A professional bureaucracy will be hard to build
One possibility is that the new coalitions simply become arrangements for the politics of patronage to change hands. This is highly possible if the motive of the DA and EFF is to work together for the sole purpose of keeping the ANC out of power.

An additional problem is that the ANC’s power in municipalities it has governed is consolidated in the bureaucracies. Although it is politically displaced in some, it is still bureaucratically intact. This suggests the possibility of governance paralysis for the new coalition governments.

Naturally, politicians fear bureaucrats becoming “the power elite” and that they then dominate the “governing process”. Because of this, we foresee widespread purging –- relatively easy in the South African system of local government where the governance framework is susceptible to partisan manipulation.

Given the EFF and DA’s steadfastness to get the ANC out of power, the coalition councils are likely to take advantage of the governance framework to influence staffing choices.

The gush with which the ANC is pursued is likely to go as far as flushing out those considered ANC loyalists in the administration. Often the risk with this is to lay off those who are efficient and competent – a case of throwing out the baby with the bathwater.

This has happened before. When the DA took control of Cape Town after municipal elections in 2000 it dismissed senior officials appointed during the ANC’s administration and replaced them with those it considered “politically suitable and acceptable”.

This is likely to repeat itself, but perhaps discreetly this time around: a case of fighting patronage with patronage. This does not bode well for meritocracy in the administration of municipalities.

System invites partisan politics
What compounds the pursuit of an effective system of local government in South Africa is its governance framework, as prescribed in law, which is vulnerable to politicisation.

Legislative and executive powers are concentrated in the municipal councils. The executive authority is delegated to either executive mayor or an executive committee of the council, depending on the executive municipal system used.

This is at odds with the principle of separation of powers. Most scholars argue that the arrangement is fundamentally flawed.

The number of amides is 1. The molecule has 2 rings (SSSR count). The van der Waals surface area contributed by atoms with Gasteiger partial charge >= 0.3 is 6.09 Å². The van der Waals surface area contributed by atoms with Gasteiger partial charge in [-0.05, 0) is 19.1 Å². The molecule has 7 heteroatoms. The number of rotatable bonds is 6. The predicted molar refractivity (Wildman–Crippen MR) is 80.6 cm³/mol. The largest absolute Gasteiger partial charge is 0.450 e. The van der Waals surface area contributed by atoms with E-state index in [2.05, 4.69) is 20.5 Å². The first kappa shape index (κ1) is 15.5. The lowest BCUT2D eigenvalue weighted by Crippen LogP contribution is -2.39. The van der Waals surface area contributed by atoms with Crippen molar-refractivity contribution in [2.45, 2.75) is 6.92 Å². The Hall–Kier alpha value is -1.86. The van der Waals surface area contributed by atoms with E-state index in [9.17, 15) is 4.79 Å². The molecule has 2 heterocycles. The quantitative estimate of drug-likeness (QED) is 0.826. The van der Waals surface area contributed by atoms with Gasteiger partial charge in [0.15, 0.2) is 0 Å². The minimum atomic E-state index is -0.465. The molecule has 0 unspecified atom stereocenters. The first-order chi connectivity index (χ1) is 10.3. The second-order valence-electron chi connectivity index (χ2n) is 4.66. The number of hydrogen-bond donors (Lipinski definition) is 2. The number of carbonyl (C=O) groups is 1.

It exposes the administration of municipalities to partisan politics. The municipal councils are directly involved in the administration. They appoint senior managers. Their tenure is linked to a five year electoral term. This institutionalises politicisation of bureaucracies. The spoils are dispensed to sustain political loyalties and allegiances.

Appointments are also partisan-based below senior management. In the Amathole District Municipality in the Eastern Cape province, the court found that, in 2009, the ANC dominated council took an instruction from its regional executive committee to appoint a particular candidate to the post of municipal manager. This was despite this candidate not performing as well as others in the interviews.

In the mix is also the partisan-driven planning system linked to a five year electoral term. This makes a mockery of the Municipal Systems Act, which stipulates that the planning process should be community-centred and widely inclusive. If development plans are community-driven, why do they change each time political power changes hands? What this shows is that the planning system should be delinked from the five-year electoral term.

The fate of coalitions depends on a rethink of South Africa’s system of local government. Otherwise tumultuous times await the country.

Mashupye Herbert Maserumule, Professor of Public Affairs, Tshwane University of Technology; Renosi Mokate, Executive director and CEO: School of Business Leadership, University of South Africa, and Sibusiso Vil-Nkomo, Research Professor in the Centre for the Advancement of Scholarship, University of Pretoria

This article was originally published on The Conversation. Read the original article.

The Conversation